Today a number of different currencies are used in Europe, “unlike the euro, from the British pound to the Croatian kuna. Thousands of years ago the situation was very different. Archaeologists made a new study of the first common currency in Europe. Findings” It shows that millennia ago the year cash was using bronze objects such as rings, bracelets, and even axes as an early form of money.
However, scientists said that Europeans living in the Early Bronze Age went so far as to standardize the shape and weight of these objects for currency. Standardization, that is, the measure and value that is accepted as common to all, is a fundamental feature of money.
Researchers from Leiden University in the Netherlands evaluated possible objects used as money in the Early Bronze Age in Central Europe.
MORE THAN 100 EXCAVED ANTIQUE ITEMS ARE EXAMINED
Within the scope of the work published in the exhibition of PLOS One, more than 5 thousand antiques unearthed in more than 100 excavations were examined. Using a principle known as the Weber fraction, archaeologists compared the weights of the items. The Weber fraction admits that a person weighing things by hand cannot understand the difference between objects that are sufficiently similar in mass.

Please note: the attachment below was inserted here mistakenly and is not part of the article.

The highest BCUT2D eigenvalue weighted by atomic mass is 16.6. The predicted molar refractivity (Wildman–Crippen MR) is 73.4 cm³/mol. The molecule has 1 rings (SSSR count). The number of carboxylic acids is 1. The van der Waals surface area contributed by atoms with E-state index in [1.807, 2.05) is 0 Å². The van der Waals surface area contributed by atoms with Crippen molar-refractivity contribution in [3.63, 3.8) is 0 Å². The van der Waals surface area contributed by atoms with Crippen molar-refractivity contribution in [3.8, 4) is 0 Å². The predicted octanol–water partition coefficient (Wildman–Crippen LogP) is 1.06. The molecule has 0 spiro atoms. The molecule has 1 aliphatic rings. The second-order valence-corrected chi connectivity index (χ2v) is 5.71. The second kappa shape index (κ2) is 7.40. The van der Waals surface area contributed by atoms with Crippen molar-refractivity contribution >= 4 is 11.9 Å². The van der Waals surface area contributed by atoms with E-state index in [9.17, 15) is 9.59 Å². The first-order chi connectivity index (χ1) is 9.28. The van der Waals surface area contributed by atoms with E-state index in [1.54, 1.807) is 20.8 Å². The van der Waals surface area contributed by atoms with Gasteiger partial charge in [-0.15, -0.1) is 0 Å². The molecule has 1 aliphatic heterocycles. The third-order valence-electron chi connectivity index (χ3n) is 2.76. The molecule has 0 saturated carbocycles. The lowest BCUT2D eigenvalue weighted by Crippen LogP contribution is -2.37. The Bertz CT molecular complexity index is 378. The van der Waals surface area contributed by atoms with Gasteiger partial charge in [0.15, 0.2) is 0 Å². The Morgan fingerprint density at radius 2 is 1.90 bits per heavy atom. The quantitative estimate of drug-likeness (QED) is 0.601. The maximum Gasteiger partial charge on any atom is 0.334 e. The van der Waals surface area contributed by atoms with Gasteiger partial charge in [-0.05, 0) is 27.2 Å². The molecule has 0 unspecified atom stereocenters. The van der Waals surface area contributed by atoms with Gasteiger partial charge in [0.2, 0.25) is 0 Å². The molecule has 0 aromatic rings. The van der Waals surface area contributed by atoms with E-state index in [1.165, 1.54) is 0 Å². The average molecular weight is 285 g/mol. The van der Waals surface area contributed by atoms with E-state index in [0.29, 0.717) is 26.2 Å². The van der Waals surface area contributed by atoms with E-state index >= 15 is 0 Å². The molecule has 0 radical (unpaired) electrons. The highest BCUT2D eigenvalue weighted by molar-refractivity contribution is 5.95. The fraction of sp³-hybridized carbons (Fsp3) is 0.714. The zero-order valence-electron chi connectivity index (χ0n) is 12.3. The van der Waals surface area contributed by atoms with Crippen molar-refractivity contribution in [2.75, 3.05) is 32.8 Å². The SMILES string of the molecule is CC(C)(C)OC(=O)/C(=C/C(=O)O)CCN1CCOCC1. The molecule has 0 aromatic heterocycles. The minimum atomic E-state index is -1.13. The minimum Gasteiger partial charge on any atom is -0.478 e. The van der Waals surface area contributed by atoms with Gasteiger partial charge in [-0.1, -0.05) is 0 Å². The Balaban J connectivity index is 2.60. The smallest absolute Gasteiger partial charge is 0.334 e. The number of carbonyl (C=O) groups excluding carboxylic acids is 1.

“EURO” WATER OF 5 THOUSAND YEARS AGO
Although the weight of the objects varied, the researchers found that about 70 percent of the wristbands weighing an average of 195 grams were too similar to be distinguished by hand. In addition, it was stated that rings and axes made of bronze may have been used as currency.
The team who conducted the study emphasized that the consistent similarity in shape and weight between bronze items, which are often found in large stacks, is an indication of their use as an early form of standardized currency.
The lead author of the study, Dr. Maikel Kuijpers, said “Prehistory’s” euro “water bronze rings, ribs and axes. These Early Bronze Age artifacts were standardized in shape and weight and used as an early form of money. As the name suggests, the Bronze Age was the first time people started working with metal. The invention of bronze put an end to the Stone Age, the prehistoric period when the use of stone tools and weapons dominated. Later, in the Middle Bronze Age of Europe, with the increase in bronze, precision weighing instruments emerged and this brought about an advanced trading system, ”he said.